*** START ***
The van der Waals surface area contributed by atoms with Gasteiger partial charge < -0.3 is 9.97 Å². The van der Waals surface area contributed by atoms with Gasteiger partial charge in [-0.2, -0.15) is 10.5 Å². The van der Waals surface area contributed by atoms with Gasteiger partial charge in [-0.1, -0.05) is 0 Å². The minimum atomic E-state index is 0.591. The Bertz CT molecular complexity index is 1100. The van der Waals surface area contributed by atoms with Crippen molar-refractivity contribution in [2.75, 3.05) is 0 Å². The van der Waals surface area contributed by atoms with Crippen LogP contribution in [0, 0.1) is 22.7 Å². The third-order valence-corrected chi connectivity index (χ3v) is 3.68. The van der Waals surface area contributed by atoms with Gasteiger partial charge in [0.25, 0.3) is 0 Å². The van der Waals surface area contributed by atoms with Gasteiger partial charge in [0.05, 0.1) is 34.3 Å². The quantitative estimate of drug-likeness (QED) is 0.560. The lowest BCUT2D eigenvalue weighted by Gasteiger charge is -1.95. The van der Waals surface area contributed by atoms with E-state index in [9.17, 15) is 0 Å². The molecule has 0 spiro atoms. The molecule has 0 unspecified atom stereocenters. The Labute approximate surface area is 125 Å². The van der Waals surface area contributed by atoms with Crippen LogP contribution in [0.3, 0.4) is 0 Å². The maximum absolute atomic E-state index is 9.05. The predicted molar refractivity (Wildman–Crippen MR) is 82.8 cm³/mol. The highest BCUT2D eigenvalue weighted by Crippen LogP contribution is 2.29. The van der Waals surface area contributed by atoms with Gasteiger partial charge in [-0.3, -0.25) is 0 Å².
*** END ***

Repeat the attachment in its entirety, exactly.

The van der Waals surface area contributed by atoms with Gasteiger partial charge < -0.3 is 9.97 Å². The van der Waals surface area contributed by atoms with Gasteiger partial charge in [-0.2, -0.15) is 10.5 Å². The van der Waals surface area contributed by atoms with Gasteiger partial charge in [-0.1, -0.05) is 0 Å². The minimum atomic E-state index is 0.591. The Bertz CT molecular complexity index is 1100. The van der Waals surface area contributed by atoms with Crippen molar-refractivity contribution in [2.75, 3.05) is 0 Å². The van der Waals surface area contributed by atoms with Crippen LogP contribution in [0, 0.1) is 22.7 Å². The third-order valence-corrected chi connectivity index (χ3v) is 3.68. The van der Waals surface area contributed by atoms with Gasteiger partial charge in [0.25, 0.3) is 0 Å². The van der Waals surface area contributed by atoms with Gasteiger partial charge in [0.05, 0.1) is 34.3 Å². The quantitative estimate of drug-likeness (QED) is 0.560. The lowest BCUT2D eigenvalue weighted by Gasteiger charge is -1.95. The van der Waals surface area contributed by atoms with E-state index in [9.17, 15) is 0 Å². The molecule has 0 spiro atoms. The molecule has 0 unspecified atom stereocenters. The Labute approximate surface area is 125 Å². The van der Waals surface area contributed by atoms with Crippen LogP contribution in [0.3, 0.4) is 0 Å². The maximum absolute atomic E-state index is 9.05. The predicted molar refractivity (Wildman–Crippen MR) is 82.8 cm³/mol. The highest BCUT2D eigenvalue weighted by Crippen LogP contribution is 2.29. The van der Waals surface area contributed by atoms with Gasteiger partial charge in [-0.3, -0.25) is 0 Å².